Wednesday, 23 July 2014

Olfactory Fun: The Seriously Underrated Science of Your Schnoz

When you sit down, as everyone does at some point in their life, to rank the importance of the holes in your head you are likely to get caught up on deciding which is more important, the mouth or the ears. Human beings are among the most communicative animals to ever evolve of this ball of rock and water, so it makes sense that we would consider the tools that let us talk to one another to be of the utmost importance. But to think of these organs as the sensory dream team is to overlook a potential MVP in the world of things that help us perceive the world. The true star of the show might already be front and centre.

Your nose is surprisingly important in your experience of the world. Humans are by no means powerful smellers in a world that includes heavyweights like blood hounds, sharks, and grizzly bears but that hunk of bone and cartilage in the middle of your face serves a very important purpose, possibly even more important than we can currently appreciate.

First off, without a serious leg-up from your nose, your mouth would be significantly impaired in one of it’s most enjoyable functions: taste. Our senses of taste and smell are so intertwined that some scientists believe it would be more accurate to just combine them and call the whole experience flavour. You see, when you take a bite of pizza, or cake, or seven-layer lasagna your mouth and nose initiate a sensory alley-oop, bouncing the chemical components of your meal back and forth and interpreting them in different ways.

In your mouth, receptors that cover your taste buds respond to chemicals called tastants to provide the experience of the five principle tastes: sweet, sour, bitter, salty, and umami/savoury. Contrary to popular belief, different regions of your tongue do not specialize in any of these tastes, you can experience any of the big five on any part of your tongue. Your taste buds also lead the charge in your experience of spicy foods. That is because each oral nub is generously packed with pain receptors that are triggered by capsaicin, the key chemical in foods that make you sweat.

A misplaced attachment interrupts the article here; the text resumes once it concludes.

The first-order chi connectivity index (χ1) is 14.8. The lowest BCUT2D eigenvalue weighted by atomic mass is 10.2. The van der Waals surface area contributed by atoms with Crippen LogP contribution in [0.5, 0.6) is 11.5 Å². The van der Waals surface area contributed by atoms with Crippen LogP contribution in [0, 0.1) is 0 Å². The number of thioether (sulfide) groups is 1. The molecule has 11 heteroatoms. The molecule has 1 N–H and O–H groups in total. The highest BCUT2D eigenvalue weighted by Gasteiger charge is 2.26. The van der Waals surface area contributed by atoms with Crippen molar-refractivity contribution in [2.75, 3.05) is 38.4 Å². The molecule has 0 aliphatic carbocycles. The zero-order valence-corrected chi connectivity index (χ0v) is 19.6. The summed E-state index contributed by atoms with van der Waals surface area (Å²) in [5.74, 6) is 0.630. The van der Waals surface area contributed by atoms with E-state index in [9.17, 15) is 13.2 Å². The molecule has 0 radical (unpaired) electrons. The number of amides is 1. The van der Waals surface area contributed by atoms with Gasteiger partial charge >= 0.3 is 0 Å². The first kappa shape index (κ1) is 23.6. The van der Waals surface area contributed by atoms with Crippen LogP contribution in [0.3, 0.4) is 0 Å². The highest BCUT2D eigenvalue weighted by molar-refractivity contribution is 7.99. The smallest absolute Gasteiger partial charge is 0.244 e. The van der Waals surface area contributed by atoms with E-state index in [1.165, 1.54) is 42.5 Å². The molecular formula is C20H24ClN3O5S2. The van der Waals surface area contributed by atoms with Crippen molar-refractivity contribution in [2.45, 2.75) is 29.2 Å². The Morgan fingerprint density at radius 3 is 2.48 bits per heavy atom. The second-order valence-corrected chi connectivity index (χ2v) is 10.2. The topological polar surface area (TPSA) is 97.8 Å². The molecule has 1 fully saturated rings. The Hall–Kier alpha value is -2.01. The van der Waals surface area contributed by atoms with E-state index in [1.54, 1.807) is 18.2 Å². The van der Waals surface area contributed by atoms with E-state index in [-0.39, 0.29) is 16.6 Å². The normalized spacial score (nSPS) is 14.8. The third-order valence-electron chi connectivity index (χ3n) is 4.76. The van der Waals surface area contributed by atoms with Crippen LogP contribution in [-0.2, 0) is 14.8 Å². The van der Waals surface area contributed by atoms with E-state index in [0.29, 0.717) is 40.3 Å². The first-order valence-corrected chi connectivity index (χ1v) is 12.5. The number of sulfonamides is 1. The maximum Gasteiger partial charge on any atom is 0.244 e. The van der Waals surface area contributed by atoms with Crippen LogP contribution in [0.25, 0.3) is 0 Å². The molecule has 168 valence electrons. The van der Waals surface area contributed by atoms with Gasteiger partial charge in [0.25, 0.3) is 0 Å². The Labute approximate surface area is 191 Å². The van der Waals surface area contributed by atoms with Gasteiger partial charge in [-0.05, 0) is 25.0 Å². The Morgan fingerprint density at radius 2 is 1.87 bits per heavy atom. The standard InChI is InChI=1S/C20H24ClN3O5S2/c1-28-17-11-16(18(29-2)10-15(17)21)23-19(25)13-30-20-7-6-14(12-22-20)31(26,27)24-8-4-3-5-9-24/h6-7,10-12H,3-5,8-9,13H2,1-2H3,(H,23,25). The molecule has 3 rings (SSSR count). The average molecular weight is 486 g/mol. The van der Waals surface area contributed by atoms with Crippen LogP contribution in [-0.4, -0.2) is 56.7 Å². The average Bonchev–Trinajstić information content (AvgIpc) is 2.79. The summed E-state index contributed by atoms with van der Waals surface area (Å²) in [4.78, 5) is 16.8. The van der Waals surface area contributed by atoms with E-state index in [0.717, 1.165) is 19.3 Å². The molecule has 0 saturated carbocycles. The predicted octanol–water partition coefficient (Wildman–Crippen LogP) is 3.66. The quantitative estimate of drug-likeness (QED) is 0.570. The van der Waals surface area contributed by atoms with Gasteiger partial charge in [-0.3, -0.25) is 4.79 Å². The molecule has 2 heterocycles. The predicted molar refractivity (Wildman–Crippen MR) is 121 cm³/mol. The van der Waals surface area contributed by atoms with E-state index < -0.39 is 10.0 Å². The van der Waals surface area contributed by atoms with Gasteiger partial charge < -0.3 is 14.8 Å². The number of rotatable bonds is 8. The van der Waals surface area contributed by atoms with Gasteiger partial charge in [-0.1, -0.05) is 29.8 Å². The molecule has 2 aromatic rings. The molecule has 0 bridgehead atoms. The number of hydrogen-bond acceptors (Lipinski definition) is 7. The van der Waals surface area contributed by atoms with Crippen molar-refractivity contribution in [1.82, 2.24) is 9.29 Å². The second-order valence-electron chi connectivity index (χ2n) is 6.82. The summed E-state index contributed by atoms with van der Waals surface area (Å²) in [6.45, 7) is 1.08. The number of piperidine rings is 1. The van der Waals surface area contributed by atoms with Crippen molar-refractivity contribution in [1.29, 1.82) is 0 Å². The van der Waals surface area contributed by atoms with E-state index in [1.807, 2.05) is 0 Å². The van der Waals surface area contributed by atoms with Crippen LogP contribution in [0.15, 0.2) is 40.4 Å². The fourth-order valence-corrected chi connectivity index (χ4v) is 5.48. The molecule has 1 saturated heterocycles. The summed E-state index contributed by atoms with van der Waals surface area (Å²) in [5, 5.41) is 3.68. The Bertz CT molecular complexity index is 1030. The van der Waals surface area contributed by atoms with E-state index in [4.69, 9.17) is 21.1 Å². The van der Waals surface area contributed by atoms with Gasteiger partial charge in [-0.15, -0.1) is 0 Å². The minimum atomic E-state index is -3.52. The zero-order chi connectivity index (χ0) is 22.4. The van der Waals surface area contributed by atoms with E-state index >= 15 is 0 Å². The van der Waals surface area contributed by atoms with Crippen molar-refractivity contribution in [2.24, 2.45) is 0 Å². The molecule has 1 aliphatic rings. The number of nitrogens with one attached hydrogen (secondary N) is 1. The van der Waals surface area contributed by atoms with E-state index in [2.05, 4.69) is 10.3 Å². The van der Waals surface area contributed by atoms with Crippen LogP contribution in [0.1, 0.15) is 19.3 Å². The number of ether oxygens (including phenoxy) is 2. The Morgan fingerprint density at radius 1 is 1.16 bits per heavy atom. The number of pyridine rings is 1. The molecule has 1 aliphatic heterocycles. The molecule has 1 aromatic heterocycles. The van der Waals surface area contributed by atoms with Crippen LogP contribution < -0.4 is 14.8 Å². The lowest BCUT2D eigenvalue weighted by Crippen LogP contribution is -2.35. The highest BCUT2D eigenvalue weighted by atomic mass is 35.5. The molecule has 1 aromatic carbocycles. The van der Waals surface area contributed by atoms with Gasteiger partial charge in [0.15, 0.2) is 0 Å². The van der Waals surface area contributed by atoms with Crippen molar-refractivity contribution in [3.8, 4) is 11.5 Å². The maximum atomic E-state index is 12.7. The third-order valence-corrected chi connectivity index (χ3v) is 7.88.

You may also be fortunate enough to be what scientists call a “super-taster” if you were born with an unusually dense network of taste buds. It is estimated that one in four people fall into this camp (most are women), and their experience of food is the gustatory equivalent of front row seats for a cage match between the Loch Ness Monster and the Kraken.

However, beyond the five key tastes and your experience of spice, your tongue plays a surprisingly small role in the overall flavour of food. As you chew you force air to circulate into you nasal cavity, carrying with it odorants that trigger the hair-like receptor cells in your nose (cilia) to set off a neuronal fireworks show. Each type of odorant has its own pattern of activation but all the input gets shot directly into the brain’s olfactory bulb and is then distributed throughout the brain to form your overall impression of flavour. In fact, no other sense gets such direct access to the brain. The axons coming from the neurons in the olfactory bulb actual end in the cilia. Effectively, your brain’s root system is hanging from the ceiling of your nose.

As you probably already know, smell is also very closely tied to memory. If I showed you a picture of your grandmother’s kitchen, you would pretty quickly be able to put yourself into a nice memory possibly involving some delicious chocolate chip cookies. However, if instead of the picture I gave you a whiff of the cookies, you would be a sticky fingered 6-year old again before you even knew what hit you. The response is automatic and lightning fast, but it might be even more complicated a relationship than you can imagine.

Research has shown that your sense of smell might actually be able to predict if you will develop neurological disorders like Parkinson’s Disease or Alzheimer’s later in life. In one study, researchers evaluated the ability to smell in a group of people and sorted the best and the worst among them into two groups. They followed up with their participants many years later and all of the people who developed Parkinson’s Disease came from the bottom 10% of smellers. Scientists don’t completely understand the link between smell and memory quite yet, but it is theorized that brain degeneration could be caused by environmental factors, and those environmental factors might be coming in through the nose.

Clearly your nose contains mysteries far beyond what we currently know. Who know’s what scientific treasures could be hidden beneath you next dried-up booger?